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|Stadler, B; Dixon, AFG: Why are mutualistic interactions between aphids and ants so rare? , Aphids in Natural and Managed Ecosystems, 271-278 (1998)|
Many aphids are very abundant, at least in temperate regions, and co-occur with ants. The honeydew aphids produce is rich in energy and is collected by many ants, which protect the aphids from natural enemies. Therefore, the expectation is that the associations between aphids and ants should lead to mutualistic interactions with benefits to both partners. However, relatively few aphids have developed an obligate association with ants.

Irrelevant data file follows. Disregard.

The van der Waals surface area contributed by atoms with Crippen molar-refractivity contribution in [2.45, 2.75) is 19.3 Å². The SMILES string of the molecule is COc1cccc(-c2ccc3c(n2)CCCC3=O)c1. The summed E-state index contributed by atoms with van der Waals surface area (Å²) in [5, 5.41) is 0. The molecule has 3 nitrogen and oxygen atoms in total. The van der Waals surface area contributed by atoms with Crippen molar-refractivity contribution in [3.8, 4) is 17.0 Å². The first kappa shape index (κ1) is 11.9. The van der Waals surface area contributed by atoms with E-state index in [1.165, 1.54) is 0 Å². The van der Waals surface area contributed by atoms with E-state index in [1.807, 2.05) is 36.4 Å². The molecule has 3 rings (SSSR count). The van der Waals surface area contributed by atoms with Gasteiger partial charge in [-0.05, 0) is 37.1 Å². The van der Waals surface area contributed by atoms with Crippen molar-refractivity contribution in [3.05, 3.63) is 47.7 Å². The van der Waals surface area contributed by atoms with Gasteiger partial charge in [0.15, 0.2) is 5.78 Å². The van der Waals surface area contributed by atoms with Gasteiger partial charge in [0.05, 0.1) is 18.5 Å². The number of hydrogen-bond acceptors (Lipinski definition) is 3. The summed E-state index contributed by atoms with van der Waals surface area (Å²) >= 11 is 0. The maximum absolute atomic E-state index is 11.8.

In this paper some of the ecological constraints (indirect interactions) that restrict the development of myrmecophily are identified. The limitations that arise when direct interactions between aphids and ants occur are demonstrated using A. fabae cirsiiacanthoides and S. oblongus as examples of a facultative and obligate myrmecophile. The implications of the ecological or physiological costs and benefits are discussed with respect to the strength of the association that is likely to develop.